There has been a lot written about what unfolded in Liverpool during this mid ‘eighties period, and the victory won by the Council over the Tory Government has been lost amid recriminations about what happened subsequently.
Yes, mistakes were made. Yes, the way that the District Labour Party conducted itself doesn’t reflect well on certain groups.
But that’s the story the Tory dominated media want to tell. They don’t want to tell how Patrick Jenkin made a humiliating retreat and was forced to issue a rebate to the Council. Why? Because the solidarity engendered amongst the community on Merseyside truly terrified Thatcher and her cohorts. If this model of cooperation had been replicated across the country (as it later would be regarding the Poll Tax) then the so-called Iron Lady could have been forced from Office a great deal quicker. Imagine no Miners Strike. No mass de industrialisation and crucially no financial and banking de regulation!
In our era Hull is the new Liverpool. The savage cuts visited upon this City are a crime against the community. You should judge a Government and a Society on how it treats its most vulnerable people. By this measure the UK fails that test.
According to a press statement issued in February 2015 on behalf of the Leader of the Council, “The central government grant for 2015/16 has been reduced by £23m, and means the money Hull City Council receives from government has reduced by £41m over two years and a total of £104m since 2010. This equates to a loss of £278 per head since 2010.” The figure for Guildford in the Tory Surrey heartland is 58p.
This Tory led Government has no mandate for what is unfolding. Just 24% of adults eligible to vote cast their ballots in favour of the Austerity programme being so aggressively pursued by Cameron and his band of desperadoes in London.
The Labour Council in Hull does have a clear mandate from the voters. They didn’t vote Labour for the Party to be mild and complicit in implementing cuts.
They voted Labour precisely because they do not want to see their City cast aside and communities wrecked. But the Labour Group, for whatever reason lacks the stomach for the fight. There is much hand wringing and regret but no intent to action to organise and fight back.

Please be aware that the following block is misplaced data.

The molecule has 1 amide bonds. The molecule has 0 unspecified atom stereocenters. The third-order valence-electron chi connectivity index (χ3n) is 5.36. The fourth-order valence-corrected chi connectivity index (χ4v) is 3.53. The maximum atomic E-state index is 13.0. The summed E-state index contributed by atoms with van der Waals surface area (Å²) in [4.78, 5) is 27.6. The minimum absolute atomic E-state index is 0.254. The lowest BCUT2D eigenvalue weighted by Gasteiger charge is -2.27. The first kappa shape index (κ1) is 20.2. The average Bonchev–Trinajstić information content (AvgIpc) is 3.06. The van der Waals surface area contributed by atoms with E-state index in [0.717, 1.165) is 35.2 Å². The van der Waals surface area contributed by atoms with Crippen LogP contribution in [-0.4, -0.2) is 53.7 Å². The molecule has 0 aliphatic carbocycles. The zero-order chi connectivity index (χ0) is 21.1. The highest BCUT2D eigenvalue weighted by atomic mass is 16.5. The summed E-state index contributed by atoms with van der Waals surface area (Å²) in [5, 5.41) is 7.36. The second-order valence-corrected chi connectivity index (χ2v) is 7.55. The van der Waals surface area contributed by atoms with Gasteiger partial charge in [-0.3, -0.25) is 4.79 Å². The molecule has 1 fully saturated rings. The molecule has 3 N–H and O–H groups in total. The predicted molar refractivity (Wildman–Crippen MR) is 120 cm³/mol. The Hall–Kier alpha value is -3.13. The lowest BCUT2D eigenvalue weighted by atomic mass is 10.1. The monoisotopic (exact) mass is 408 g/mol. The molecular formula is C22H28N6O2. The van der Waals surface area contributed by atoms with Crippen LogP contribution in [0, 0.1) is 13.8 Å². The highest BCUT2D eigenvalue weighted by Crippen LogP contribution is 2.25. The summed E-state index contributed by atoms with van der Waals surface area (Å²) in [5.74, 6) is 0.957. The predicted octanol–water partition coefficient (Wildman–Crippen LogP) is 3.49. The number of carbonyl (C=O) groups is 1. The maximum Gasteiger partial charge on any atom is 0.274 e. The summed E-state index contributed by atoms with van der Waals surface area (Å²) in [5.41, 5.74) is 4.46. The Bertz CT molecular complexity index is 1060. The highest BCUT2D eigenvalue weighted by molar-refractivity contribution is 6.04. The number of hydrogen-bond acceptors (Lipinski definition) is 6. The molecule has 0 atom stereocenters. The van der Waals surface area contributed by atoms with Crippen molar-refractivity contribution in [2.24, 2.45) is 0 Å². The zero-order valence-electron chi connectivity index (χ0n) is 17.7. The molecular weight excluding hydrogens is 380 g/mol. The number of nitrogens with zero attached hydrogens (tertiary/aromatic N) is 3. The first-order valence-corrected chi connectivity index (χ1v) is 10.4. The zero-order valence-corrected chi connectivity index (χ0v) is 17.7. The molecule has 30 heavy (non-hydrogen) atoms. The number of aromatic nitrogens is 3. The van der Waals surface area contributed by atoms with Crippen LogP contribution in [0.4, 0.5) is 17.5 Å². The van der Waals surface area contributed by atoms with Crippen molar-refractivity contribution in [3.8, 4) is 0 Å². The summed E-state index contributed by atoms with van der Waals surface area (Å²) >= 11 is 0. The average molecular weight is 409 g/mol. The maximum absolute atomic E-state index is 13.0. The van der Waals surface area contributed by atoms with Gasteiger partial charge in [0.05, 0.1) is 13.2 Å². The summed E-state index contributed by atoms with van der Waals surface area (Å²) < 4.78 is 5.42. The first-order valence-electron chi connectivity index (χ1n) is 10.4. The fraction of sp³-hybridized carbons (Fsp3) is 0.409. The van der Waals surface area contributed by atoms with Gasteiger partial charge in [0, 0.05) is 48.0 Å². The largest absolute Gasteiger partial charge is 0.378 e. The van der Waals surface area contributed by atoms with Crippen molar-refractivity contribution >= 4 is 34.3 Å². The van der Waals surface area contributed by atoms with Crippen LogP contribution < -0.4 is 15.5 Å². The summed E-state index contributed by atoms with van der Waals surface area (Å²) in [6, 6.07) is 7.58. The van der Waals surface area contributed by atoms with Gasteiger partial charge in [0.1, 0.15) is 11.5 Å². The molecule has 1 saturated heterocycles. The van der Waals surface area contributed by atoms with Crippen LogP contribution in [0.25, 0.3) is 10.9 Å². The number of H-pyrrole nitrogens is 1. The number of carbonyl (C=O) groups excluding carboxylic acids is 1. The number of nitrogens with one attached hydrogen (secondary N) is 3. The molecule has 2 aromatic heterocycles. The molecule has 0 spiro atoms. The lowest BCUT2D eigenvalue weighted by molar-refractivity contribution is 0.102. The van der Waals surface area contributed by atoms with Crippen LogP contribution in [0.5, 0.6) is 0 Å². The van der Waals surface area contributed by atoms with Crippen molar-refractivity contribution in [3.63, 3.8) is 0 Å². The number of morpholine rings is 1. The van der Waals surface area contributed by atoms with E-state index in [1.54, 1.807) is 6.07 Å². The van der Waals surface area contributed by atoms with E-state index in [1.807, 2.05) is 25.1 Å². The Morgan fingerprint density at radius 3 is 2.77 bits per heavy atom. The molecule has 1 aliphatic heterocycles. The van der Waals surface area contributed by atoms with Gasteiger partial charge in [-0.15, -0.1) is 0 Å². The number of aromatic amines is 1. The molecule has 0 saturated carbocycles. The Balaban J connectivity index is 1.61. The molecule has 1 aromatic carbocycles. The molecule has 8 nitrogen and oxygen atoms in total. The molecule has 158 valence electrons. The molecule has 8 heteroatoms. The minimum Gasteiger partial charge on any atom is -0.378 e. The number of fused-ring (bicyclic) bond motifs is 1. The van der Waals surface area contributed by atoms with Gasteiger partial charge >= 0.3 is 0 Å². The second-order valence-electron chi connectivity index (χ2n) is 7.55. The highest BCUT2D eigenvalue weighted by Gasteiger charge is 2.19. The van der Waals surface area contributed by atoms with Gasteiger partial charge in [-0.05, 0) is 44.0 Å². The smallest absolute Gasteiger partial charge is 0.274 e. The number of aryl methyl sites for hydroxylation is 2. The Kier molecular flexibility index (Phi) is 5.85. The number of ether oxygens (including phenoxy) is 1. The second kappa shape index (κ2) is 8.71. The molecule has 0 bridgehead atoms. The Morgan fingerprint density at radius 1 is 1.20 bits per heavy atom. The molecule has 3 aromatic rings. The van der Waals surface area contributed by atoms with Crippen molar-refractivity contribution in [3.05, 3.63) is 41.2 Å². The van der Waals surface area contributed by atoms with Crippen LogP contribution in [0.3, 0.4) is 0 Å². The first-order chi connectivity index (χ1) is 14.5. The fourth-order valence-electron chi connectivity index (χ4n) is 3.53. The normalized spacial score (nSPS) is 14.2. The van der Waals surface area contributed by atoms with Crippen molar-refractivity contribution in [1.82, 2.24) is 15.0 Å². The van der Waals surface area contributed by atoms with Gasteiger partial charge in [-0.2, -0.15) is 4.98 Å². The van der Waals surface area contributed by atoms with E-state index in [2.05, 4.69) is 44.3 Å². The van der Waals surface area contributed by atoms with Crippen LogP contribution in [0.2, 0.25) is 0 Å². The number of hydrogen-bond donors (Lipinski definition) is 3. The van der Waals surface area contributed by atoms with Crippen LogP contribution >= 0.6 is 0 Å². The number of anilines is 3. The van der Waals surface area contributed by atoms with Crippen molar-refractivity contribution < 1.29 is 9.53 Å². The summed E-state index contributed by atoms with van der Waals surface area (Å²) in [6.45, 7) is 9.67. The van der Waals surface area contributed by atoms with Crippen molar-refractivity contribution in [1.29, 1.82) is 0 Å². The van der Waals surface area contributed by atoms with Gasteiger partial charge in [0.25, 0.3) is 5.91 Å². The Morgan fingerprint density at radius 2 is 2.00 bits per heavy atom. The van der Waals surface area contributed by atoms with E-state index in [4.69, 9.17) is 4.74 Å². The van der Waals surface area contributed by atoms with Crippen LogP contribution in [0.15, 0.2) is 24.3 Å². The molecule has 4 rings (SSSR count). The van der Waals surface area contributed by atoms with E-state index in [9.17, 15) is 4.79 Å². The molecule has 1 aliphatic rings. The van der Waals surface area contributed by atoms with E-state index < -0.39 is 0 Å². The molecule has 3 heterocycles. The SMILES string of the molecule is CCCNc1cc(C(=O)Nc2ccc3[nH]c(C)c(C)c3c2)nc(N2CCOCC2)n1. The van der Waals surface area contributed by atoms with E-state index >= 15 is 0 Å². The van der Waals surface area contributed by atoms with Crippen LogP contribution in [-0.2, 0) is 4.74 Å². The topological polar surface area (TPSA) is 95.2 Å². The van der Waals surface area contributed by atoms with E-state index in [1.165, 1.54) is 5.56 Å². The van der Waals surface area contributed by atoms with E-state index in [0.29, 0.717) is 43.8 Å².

In collaboration with local residents, the trade unions and crucially other Councils, Labour could be in the fore front of an historic and seismic shift of power way from the wealthy forcing a divided and weak Tory Government onto the back foot before they have had a chance to get settled in and fix their targets. They’ve already had to ditch plans to axe the Human Rights Act due to the anger in the country. And the Northern Ireland assembly has already signalled its intent to resist the imposition of Welfare cuts despite dark threats from the Westminster government that it will send in the commissioners.
The UK is the sixth richest nation on the planet so it is absolutely insulting to the intelligence of our residents for politicians and the media to carry on parroting the mantra that there is no money.
There is no money if you carry on letting the Banks gamble £385 billion on the stock market. There is no money if we continue no to tax land which would raise £800 billion in one fell swoop. There is no money if you continue with the policy of not collecting £120 billion a year. There is no money if you decide buying weapons of mass destruction trumps feeding people. There is no money…. Ok I think you get the idea.
If you want to help us fight Austerity join Hull Red Labour.
On 20th June Hull and East Yorkshire People’s Assembly Against Austerity is holding a mass rally and demo in Queens Gardens, Hull City Centre from Mid Day. This is part of a national say of action whose centre piece is a march through London. Come and make your voice heard.